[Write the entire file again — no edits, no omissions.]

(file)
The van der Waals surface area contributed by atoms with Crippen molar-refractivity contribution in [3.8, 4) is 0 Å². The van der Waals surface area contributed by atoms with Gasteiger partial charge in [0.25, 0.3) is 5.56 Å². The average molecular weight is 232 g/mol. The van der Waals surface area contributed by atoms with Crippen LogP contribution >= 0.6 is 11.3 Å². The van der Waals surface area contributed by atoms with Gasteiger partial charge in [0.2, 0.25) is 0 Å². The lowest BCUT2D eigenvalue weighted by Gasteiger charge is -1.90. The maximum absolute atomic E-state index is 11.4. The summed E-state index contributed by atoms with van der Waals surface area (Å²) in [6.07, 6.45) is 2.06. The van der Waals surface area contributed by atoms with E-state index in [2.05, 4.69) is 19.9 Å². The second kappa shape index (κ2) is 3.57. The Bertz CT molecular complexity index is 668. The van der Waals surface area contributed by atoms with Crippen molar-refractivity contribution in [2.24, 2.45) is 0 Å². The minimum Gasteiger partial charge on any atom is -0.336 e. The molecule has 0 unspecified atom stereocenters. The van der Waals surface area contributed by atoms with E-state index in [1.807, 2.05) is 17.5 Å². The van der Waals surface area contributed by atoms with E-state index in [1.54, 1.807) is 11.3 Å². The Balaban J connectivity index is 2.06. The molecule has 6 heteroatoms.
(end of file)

The van der Waals surface area contributed by atoms with Crippen molar-refractivity contribution in [3.8, 4) is 0 Å². The van der Waals surface area contributed by atoms with Gasteiger partial charge in [0.25, 0.3) is 5.56 Å². The average molecular weight is 232 g/mol. The van der Waals surface area contributed by atoms with Crippen LogP contribution >= 0.6 is 11.3 Å². The van der Waals surface area contributed by atoms with Gasteiger partial charge in [0.2, 0.25) is 0 Å². The lowest BCUT2D eigenvalue weighted by Gasteiger charge is -1.90. The maximum absolute atomic E-state index is 11.4. The summed E-state index contributed by atoms with van der Waals surface area (Å²) in [6.07, 6.45) is 2.06. The van der Waals surface area contributed by atoms with E-state index in [2.05, 4.69) is 19.9 Å². The second kappa shape index (κ2) is 3.57. The Bertz CT molecular complexity index is 668. The van der Waals surface area contributed by atoms with Crippen molar-refractivity contribution in [2.24, 2.45) is 0 Å². The minimum Gasteiger partial charge on any atom is -0.336 e. The molecule has 0 unspecified atom stereocenters. The van der Waals surface area contributed by atoms with E-state index in [1.807, 2.05) is 17.5 Å². The van der Waals surface area contributed by atoms with E-state index in [1.54, 1.807) is 11.3 Å². The Balaban J connectivity index is 2.06. The molecule has 6 heteroatoms.